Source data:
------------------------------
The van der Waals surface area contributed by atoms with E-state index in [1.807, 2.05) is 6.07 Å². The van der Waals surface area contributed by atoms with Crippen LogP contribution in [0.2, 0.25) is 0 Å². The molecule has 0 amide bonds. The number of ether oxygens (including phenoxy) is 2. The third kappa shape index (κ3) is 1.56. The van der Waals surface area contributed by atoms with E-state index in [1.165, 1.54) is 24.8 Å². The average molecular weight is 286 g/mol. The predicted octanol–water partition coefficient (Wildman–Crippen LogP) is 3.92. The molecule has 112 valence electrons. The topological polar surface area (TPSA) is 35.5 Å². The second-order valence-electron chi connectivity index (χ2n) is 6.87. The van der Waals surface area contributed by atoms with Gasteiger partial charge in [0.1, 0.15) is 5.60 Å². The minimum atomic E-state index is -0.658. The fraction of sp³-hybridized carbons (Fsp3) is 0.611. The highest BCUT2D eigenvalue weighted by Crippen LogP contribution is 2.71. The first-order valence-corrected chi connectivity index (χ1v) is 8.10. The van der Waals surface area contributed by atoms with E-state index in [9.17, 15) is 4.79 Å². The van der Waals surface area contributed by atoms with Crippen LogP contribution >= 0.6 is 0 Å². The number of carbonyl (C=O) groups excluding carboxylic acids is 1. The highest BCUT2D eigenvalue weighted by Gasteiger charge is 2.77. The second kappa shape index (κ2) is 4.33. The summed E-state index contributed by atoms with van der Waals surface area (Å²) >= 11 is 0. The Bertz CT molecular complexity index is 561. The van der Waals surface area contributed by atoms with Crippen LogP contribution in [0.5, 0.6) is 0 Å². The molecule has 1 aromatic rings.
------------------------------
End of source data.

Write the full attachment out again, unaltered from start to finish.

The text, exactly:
The van der Waals surface area contributed by atoms with E-state index in [1.807, 2.05) is 6.07 Å². The van der Waals surface area contributed by atoms with Crippen LogP contribution in [0.2, 0.25) is 0 Å². The molecule has 0 amide bonds. The number of ether oxygens (including phenoxy) is 2. The third kappa shape index (κ3) is 1.56. The van der Waals surface area contributed by atoms with E-state index in [1.165, 1.54) is 24.8 Å². The average molecular weight is 286 g/mol. The predicted octanol–water partition coefficient (Wildman–Crippen LogP) is 3.92. The molecule has 112 valence electrons. The topological polar surface area (TPSA) is 35.5 Å². The second-order valence-electron chi connectivity index (χ2n) is 6.87. The van der Waals surface area contributed by atoms with Gasteiger partial charge in [0.1, 0.15) is 5.60 Å². The minimum atomic E-state index is -0.658. The fraction of sp³-hybridized carbons (Fsp3) is 0.611. The highest BCUT2D eigenvalue weighted by Crippen LogP contribution is 2.71. The first-order valence-corrected chi connectivity index (χ1v) is 8.10. The van der Waals surface area contributed by atoms with E-state index in [9.17, 15) is 4.79 Å². The van der Waals surface area contributed by atoms with Crippen LogP contribution >= 0.6 is 0 Å². The number of carbonyl (C=O) groups excluding carboxylic acids is 1. The highest BCUT2D eigenvalue weighted by Gasteiger charge is 2.77. The second kappa shape index (κ2) is 4.33. The summed E-state index contributed by atoms with van der Waals surface area (Å²) >= 11 is 0. The Bertz CT molecular complexity index is 561. The van der Waals surface area contributed by atoms with Crippen LogP contribution in [0.5, 0.6) is 0 Å². The molecule has 1 aromatic rings.